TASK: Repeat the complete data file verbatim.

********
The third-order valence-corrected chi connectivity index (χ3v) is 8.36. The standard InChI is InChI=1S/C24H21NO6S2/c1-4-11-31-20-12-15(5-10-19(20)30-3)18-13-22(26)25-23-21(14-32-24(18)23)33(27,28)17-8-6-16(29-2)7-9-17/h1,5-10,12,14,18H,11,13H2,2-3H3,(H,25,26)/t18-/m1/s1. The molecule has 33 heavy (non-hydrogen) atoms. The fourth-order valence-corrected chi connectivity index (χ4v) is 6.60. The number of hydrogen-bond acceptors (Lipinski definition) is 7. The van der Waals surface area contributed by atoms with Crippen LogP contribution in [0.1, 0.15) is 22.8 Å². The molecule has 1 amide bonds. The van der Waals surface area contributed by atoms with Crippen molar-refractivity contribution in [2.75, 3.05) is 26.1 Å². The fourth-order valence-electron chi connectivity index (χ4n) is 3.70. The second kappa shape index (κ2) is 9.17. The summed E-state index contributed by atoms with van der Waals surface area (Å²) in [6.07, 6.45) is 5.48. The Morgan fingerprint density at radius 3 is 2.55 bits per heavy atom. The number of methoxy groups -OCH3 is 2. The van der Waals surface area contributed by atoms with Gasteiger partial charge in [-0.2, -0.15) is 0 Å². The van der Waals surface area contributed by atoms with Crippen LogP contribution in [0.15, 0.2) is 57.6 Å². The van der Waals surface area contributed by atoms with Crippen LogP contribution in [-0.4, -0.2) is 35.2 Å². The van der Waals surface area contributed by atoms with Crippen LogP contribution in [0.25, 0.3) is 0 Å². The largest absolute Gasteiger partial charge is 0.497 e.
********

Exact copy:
The third-order valence-corrected chi connectivity index (χ3v) is 8.36. The standard InChI is InChI=1S/C24H21NO6S2/c1-4-11-31-20-12-15(5-10-19(20)30-3)18-13-22(26)25-23-21(14-32-24(18)23)33(27,28)17-8-6-16(29-2)7-9-17/h1,5-10,12,14,18H,11,13H2,2-3H3,(H,25,26)/t18-/m1/s1. The molecule has 33 heavy (non-hydrogen) atoms. The fourth-order valence-corrected chi connectivity index (χ4v) is 6.60. The number of hydrogen-bond acceptors (Lipinski definition) is 7. The van der Waals surface area contributed by atoms with Crippen LogP contribution in [0.1, 0.15) is 22.8 Å². The molecule has 1 amide bonds. The van der Waals surface area contributed by atoms with Crippen molar-refractivity contribution in [2.75, 3.05) is 26.1 Å². The fourth-order valence-electron chi connectivity index (χ4n) is 3.70. The second kappa shape index (κ2) is 9.17. The summed E-state index contributed by atoms with van der Waals surface area (Å²) in [6.07, 6.45) is 5.48. The Morgan fingerprint density at radius 3 is 2.55 bits per heavy atom. The number of methoxy groups -OCH3 is 2. The van der Waals surface area contributed by atoms with Gasteiger partial charge in [-0.2, -0.15) is 0 Å². The van der Waals surface area contributed by atoms with Crippen LogP contribution in [0.15, 0.2) is 57.6 Å². The van der Waals surface area contributed by atoms with Crippen LogP contribution in [-0.4, -0.2) is 35.2 Å². The van der Waals surface area contributed by atoms with Crippen LogP contribution in [0.25, 0.3) is 0 Å². The largest absolute Gasteiger partial charge is 0.497 e.